Feb 2, 2010

Current state of the health care debate

by Laura Foster

The Democrat’s plan for health care reform has been crippled, and balance has returned to the Senate as a result of the recent election of Massachusetts Senator, Scott Brown.

The election “stripped Democrats of their 60-seat supermajority, giving Republicans enough votes to block any measure in the chamber,” according to a CNN article.

The power to filibuster has been returned to the Republican Party, enabling them to resist a Democrat-dominated health care bill. As a result, the political left will be forced to compromise if it hopes to pass any reform.

“The Senate Bill has too many unpopular provisions to win approval in the House if it is not accompanied by a package of changes,” said House Speaker, Nancy Pelosi, according to CNN.
In a means to pass the bill, Democrats are working on a plan to be passed in the House. The plan includes a package of changes reflecting compromise between the two chambers, CNN reports.
Although the Democratic Party claims to be seeking compromise, the Republican Party has shown little interest in forming an agreement with the Democrats’ “Washington-controlled system of government-run health care,” according to CNN.

While Washington seems gridlocked, the health care issue continues to plague many Americans. Due to rising medical costs, poor people in America are unable to afford health insurance. In the debate over health care reform, a large portion of the blame has been placed on insurance companies and their policies, according to CNN.

“We know that we need insurance reform, that the health insurance companies are taking advantage of people,” President Barack Obama said, according to CNN. “We know that we have to have some form of cost containment because if we don’t, then our budgets are going to blow up.”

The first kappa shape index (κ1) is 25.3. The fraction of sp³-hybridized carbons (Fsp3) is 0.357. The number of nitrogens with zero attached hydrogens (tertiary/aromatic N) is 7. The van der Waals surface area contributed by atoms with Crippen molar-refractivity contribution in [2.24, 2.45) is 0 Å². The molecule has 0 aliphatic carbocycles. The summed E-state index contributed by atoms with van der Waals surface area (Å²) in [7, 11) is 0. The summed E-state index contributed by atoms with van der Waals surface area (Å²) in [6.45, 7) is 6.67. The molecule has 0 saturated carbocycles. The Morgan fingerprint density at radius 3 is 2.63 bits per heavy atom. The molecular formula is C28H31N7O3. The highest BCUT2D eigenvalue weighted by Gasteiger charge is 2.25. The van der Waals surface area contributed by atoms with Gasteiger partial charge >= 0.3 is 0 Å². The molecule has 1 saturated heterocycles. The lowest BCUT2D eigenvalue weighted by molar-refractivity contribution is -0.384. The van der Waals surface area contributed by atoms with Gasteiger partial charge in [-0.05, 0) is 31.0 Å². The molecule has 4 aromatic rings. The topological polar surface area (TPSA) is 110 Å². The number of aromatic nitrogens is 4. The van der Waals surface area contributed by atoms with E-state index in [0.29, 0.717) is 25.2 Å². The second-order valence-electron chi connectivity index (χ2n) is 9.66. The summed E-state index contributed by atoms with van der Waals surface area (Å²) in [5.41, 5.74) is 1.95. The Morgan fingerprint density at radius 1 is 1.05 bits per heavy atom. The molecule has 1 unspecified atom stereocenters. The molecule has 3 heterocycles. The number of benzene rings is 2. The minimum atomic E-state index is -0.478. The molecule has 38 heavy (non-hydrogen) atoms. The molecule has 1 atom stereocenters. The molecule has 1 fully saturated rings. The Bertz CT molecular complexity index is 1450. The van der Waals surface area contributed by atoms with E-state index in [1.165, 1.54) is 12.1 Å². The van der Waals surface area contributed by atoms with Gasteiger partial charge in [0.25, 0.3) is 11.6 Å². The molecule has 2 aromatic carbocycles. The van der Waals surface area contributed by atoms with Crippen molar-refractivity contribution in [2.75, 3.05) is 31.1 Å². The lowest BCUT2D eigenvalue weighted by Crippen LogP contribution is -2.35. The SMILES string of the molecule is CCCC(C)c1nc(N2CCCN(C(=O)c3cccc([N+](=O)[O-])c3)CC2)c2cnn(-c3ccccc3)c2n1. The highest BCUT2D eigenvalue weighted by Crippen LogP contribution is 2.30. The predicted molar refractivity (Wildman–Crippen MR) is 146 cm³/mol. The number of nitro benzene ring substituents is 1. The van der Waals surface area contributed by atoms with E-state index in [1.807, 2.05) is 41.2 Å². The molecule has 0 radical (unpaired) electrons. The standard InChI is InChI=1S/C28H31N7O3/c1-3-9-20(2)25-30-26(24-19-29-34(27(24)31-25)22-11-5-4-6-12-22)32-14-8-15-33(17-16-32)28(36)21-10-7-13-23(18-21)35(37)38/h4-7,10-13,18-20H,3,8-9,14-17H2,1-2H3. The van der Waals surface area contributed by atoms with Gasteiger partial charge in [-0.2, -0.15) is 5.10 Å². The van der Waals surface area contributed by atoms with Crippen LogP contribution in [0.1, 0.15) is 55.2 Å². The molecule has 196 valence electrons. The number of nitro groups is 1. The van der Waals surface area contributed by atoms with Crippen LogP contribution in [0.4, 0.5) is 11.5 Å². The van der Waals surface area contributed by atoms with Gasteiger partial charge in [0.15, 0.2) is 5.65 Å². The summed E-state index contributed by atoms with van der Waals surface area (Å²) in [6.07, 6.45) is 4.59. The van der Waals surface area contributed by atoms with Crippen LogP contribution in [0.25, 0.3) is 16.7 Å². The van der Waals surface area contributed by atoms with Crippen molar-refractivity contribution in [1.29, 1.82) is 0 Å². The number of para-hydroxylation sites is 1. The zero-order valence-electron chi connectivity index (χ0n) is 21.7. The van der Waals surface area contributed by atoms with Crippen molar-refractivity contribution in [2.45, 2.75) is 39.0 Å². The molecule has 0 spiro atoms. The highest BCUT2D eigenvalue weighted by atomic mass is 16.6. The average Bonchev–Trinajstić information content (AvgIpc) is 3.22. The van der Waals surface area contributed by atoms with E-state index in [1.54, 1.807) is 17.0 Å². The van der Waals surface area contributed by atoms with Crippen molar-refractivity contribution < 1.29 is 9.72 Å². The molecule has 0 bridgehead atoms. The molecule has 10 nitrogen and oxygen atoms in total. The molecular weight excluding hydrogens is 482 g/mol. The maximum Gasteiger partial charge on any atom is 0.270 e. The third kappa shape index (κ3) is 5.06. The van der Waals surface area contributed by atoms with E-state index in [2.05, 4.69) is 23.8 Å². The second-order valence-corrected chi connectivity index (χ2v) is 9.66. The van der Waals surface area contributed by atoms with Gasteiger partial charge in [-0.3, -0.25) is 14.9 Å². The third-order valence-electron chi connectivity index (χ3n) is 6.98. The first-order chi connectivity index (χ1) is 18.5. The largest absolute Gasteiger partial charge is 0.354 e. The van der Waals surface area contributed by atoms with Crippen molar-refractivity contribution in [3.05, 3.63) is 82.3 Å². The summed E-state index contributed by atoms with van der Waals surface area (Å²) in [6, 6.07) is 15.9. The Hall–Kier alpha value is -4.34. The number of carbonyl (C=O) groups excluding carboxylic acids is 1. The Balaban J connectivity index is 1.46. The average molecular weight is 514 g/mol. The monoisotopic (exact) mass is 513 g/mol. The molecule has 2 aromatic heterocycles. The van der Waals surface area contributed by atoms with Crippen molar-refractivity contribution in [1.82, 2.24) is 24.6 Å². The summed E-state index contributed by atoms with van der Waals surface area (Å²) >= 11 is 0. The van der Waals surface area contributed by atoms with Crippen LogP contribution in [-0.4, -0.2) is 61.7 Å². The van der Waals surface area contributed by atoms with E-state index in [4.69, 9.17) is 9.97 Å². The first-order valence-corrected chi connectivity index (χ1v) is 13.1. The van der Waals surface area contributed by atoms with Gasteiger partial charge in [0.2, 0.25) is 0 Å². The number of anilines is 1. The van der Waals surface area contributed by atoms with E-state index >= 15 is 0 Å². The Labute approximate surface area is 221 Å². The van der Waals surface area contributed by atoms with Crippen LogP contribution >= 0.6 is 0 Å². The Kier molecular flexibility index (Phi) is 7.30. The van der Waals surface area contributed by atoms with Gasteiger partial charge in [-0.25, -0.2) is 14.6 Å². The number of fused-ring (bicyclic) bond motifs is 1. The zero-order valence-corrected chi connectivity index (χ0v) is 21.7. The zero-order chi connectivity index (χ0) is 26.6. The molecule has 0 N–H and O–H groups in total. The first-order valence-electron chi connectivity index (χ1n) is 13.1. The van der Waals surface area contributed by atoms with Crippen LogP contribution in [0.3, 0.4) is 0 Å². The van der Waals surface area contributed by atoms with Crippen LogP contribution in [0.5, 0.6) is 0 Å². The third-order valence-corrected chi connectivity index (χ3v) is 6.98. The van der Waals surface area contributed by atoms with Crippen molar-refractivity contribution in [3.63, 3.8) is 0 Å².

A major selling point to revamping America’s health care system is that it would no longer allow insurance companies the right to deny people coverage due to pre-existing conditions.

“There are great concerns about the health insurance system and the kind of power that the insurance people have over people to deny care, to raise rates and so on,” White House strategist David Axelrod said, according to CNN.

But health insurance is just a portion of the health care reform puzzle and in order to provide beneficial coverage to more people, the system must be fixed. But nothing is free.

The proposed health care reform plan will cost an estimated $1 trillion. If passed, the health care reform plan will become an economic burden for the U.S. tax dollars will pay for everything included in the bill.

“Any bill must protect as inviolate the vital doctor-patient relationship, not add to the national debt, reject new mandates, ban new public health care assistance for undocumented immigrants and protect taxpayers from compulsory funding of abortion,” Republicans said, according to CNN.

Not only will tax dollars cover the cost of the Senate proposed health care system but also fund all abortions in the United States. The bill should not, and cannot be passed the way it is. Major adjustments must be made for both the House and Senate to agree on an adequate and beneficial bill.

“If it comes down to the Senate Bill or nothing, I think we’re going to end up with nothing,” said Rep. Stephen Lynch, according to CNN.

The health care reform plan has been a rushed process since the original proposal date. But with the Republicans’ new leverage in the Senate, it is time for both sides to sit down and seriously think about fixing our current system. Simply providing more affordable coverage to more Americans may sound like a good concept. But if we are just giving them access to a broken system, then health care reform will have accomplished nothing.

Contact Laura Foster at
lafoster2@liberty.edu.


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